Are there too many sports practices for students?

Seventh grader Joelle Haines dribbles the ball up field during a game. In this game she is playing with Kinja FC (photo by Kira Crutcher).

Are the sports practices students are participating both in and out of school too much to handle? At ASL, there were 160 seventh and eighth grade students taking part in sports in the fall, 148 in winter and 141 in the spring. Many student athletes have to learn to balance their sports practices with their school work and their social life. This often means they have to learn how much practice is right for them. Different middle school students have different thoughts on their practices.

Grade 6 student Campbell Lazar plays soccer for Kinja Football Club, plays tennis at Urban Tennis, does dance at London Dance Project and plays softball and basketball at London Sports. Lazar says it can get busy and stressful to manage school and sports, but she loves to play sports. She believes that practicing allows her to do better in games. Although Lazar believes training is beneficial, she realises that there is a limit to how much training a student can do. “Too much training all the time can be bad because it can hurt the athlete or strain their muscles. But if you practice a good amount and not too much than you can improve your skills,” said Lazar.

Tristan Weiss, Grade 6 plays soccer at Kinja Football club, baseball and American football. Weiss believes regular training and private practices are beneficial for different reasons. “In regular training it’s based off of the team as a whole. You are working on something that the team needs to strengthen. Individually, you get to dictate more what you want to work on,” Weiss said.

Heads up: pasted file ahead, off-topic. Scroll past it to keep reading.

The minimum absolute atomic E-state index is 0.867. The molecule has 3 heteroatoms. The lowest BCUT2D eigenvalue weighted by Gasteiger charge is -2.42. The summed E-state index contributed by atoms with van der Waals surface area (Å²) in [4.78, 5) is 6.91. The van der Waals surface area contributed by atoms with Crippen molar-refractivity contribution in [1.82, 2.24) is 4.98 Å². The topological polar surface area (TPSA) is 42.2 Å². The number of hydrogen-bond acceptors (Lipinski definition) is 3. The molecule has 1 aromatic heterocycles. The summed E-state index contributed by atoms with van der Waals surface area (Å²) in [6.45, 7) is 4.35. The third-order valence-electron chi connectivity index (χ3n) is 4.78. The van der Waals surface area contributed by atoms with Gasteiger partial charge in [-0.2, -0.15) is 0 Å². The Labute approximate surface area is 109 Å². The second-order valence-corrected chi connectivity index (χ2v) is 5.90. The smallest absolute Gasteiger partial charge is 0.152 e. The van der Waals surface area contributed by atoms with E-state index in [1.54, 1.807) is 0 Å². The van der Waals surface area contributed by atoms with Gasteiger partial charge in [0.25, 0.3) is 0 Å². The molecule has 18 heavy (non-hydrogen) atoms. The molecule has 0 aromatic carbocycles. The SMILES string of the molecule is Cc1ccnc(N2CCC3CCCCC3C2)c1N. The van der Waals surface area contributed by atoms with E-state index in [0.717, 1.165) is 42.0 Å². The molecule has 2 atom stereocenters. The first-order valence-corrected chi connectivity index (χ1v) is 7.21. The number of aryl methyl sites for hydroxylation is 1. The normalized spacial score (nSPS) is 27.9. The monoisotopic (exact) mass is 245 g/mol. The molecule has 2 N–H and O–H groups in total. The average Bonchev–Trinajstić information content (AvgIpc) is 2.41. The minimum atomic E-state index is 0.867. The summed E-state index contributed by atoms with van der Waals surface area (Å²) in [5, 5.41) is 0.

As Weiss is training a lot, he says it can be difficult at times to balance school and sports but he sets a plan that allows him to do both. “In terms of school work you have to get it out of the way earlier because when you come home you are really tired so you don’t really have the mind-set to do homework that late,” Weiss said. He also said that each individual athlete has to decide how much training is right for them.

Joelle Haines is a grade 7 student and an avid athlete and spends lots of time playing lacrosse at the club associated with ASL, softball at ASL, soccer at Kinja FC and basketball at ASL. By training more Haines has found an impact on her level of skill. “It allows you to advance a little faster, which allows you to get better skills,” Haines said.

She also said that she enjoys pushing herself when training to develop her skills more. Haines believes athletes should do what is best for them on how much they practice. “I think it depends on what type of athlete you are. Some people like to train more than others do; some people like to train less,” said Haines.

Grade 8 student Leighton Van Wagner played soccer for ASL in the fall and currently plays for the lacrosse club associated with ASL. Van Wagner said she doesn’t practice much outside of her regular practice, but when she does she will throw a ball around her backyard. “I think it is less organized at home, but I like that it is more flexible than at practice. However, I like the practices better because I can do it with other people and learn from them,” Van Wagner said.